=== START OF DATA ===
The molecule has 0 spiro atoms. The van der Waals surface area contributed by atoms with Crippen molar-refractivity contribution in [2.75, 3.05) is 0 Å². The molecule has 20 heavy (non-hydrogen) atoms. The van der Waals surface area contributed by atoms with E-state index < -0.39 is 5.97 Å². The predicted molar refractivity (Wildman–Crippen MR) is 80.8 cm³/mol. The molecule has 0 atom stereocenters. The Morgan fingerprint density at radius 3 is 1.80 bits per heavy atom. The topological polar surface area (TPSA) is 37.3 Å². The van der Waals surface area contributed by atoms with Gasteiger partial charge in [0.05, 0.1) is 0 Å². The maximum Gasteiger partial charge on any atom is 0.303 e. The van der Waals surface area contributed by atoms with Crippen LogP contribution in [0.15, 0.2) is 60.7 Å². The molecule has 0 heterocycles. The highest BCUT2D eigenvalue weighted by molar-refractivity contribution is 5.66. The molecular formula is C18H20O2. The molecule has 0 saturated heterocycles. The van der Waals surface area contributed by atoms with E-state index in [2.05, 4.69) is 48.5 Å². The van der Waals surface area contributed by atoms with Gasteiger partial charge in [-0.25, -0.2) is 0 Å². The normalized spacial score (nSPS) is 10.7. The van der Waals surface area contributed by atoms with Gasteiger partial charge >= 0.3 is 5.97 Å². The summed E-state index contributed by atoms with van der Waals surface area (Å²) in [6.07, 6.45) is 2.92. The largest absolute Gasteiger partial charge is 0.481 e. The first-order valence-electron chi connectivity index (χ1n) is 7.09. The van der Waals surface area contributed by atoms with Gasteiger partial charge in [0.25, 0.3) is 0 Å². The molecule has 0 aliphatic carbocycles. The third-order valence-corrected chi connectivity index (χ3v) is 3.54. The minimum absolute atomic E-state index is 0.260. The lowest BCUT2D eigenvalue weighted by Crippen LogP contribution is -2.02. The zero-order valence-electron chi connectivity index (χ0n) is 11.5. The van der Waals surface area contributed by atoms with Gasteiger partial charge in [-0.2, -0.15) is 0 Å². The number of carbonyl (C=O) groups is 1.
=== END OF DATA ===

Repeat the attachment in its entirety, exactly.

The molecule has 0 spiro atoms. The van der Waals surface area contributed by atoms with Crippen molar-refractivity contribution in [2.75, 3.05) is 0 Å². The molecule has 20 heavy (non-hydrogen) atoms. The van der Waals surface area contributed by atoms with E-state index < -0.39 is 5.97 Å². The predicted molar refractivity (Wildman–Crippen MR) is 80.8 cm³/mol. The molecule has 0 atom stereocenters. The Morgan fingerprint density at radius 3 is 1.80 bits per heavy atom. The topological polar surface area (TPSA) is 37.3 Å². The van der Waals surface area contributed by atoms with Gasteiger partial charge in [0.05, 0.1) is 0 Å². The maximum Gasteiger partial charge on any atom is 0.303 e. The van der Waals surface area contributed by atoms with Crippen LogP contribution in [0.15, 0.2) is 60.7 Å². The molecule has 0 heterocycles. The highest BCUT2D eigenvalue weighted by molar-refractivity contribution is 5.66. The molecular formula is C18H20O2. The molecule has 0 saturated heterocycles. The van der Waals surface area contributed by atoms with E-state index in [2.05, 4.69) is 48.5 Å². The van der Waals surface area contributed by atoms with Gasteiger partial charge in [-0.25, -0.2) is 0 Å². The normalized spacial score (nSPS) is 10.7. The van der Waals surface area contributed by atoms with Gasteiger partial charge >= 0.3 is 5.97 Å². The summed E-state index contributed by atoms with van der Waals surface area (Å²) in [6.07, 6.45) is 2.92. The largest absolute Gasteiger partial charge is 0.481 e. The first-order valence-electron chi connectivity index (χ1n) is 7.09. The van der Waals surface area contributed by atoms with Gasteiger partial charge in [0.25, 0.3) is 0 Å². The molecule has 0 aliphatic carbocycles. The third-order valence-corrected chi connectivity index (χ3v) is 3.54. The minimum absolute atomic E-state index is 0.260. The lowest BCUT2D eigenvalue weighted by Crippen LogP contribution is -2.02. The zero-order valence-electron chi connectivity index (χ0n) is 11.5. The van der Waals surface area contributed by atoms with Gasteiger partial charge in [-0.2, -0.15) is 0 Å². The number of carbonyl (C=O) groups is 1.